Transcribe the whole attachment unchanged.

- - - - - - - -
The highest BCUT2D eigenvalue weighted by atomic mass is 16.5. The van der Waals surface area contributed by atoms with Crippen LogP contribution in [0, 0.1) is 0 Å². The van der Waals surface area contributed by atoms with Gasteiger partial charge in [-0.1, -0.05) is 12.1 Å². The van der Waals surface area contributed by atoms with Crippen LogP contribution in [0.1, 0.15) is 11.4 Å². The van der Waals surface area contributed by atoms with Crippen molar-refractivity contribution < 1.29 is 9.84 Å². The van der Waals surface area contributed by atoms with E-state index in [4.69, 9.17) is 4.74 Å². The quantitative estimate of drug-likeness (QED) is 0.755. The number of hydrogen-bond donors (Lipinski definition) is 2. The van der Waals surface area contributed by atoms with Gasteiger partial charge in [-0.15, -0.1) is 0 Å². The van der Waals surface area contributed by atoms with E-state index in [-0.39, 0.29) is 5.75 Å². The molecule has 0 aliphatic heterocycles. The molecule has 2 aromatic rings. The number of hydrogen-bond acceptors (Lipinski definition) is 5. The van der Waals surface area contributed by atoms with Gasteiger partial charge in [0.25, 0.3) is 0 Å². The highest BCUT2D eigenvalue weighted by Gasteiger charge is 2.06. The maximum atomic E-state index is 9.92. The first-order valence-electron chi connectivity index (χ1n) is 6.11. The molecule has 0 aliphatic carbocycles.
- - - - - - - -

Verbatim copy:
The highest BCUT2D eigenvalue weighted by atomic mass is 16.5. The van der Waals surface area contributed by atoms with Crippen LogP contribution in [0, 0.1) is 0 Å². The van der Waals surface area contributed by atoms with Gasteiger partial charge in [-0.1, -0.05) is 12.1 Å². The van der Waals surface area contributed by atoms with Crippen LogP contribution in [0.1, 0.15) is 11.4 Å². The van der Waals surface area contributed by atoms with Crippen molar-refractivity contribution < 1.29 is 9.84 Å². The van der Waals surface area contributed by atoms with E-state index in [4.69, 9.17) is 4.74 Å². The quantitative estimate of drug-likeness (QED) is 0.755. The number of hydrogen-bond donors (Lipinski definition) is 2. The van der Waals surface area contributed by atoms with Gasteiger partial charge in [-0.15, -0.1) is 0 Å². The van der Waals surface area contributed by atoms with E-state index in [-0.39, 0.29) is 5.75 Å². The molecule has 0 aliphatic heterocycles. The molecule has 2 aromatic rings. The number of hydrogen-bond acceptors (Lipinski definition) is 5. The van der Waals surface area contributed by atoms with Gasteiger partial charge in [0.25, 0.3) is 0 Å². The highest BCUT2D eigenvalue weighted by Gasteiger charge is 2.06. The maximum atomic E-state index is 9.92. The first-order valence-electron chi connectivity index (χ1n) is 6.11. The molecule has 0 aliphatic carbocycles.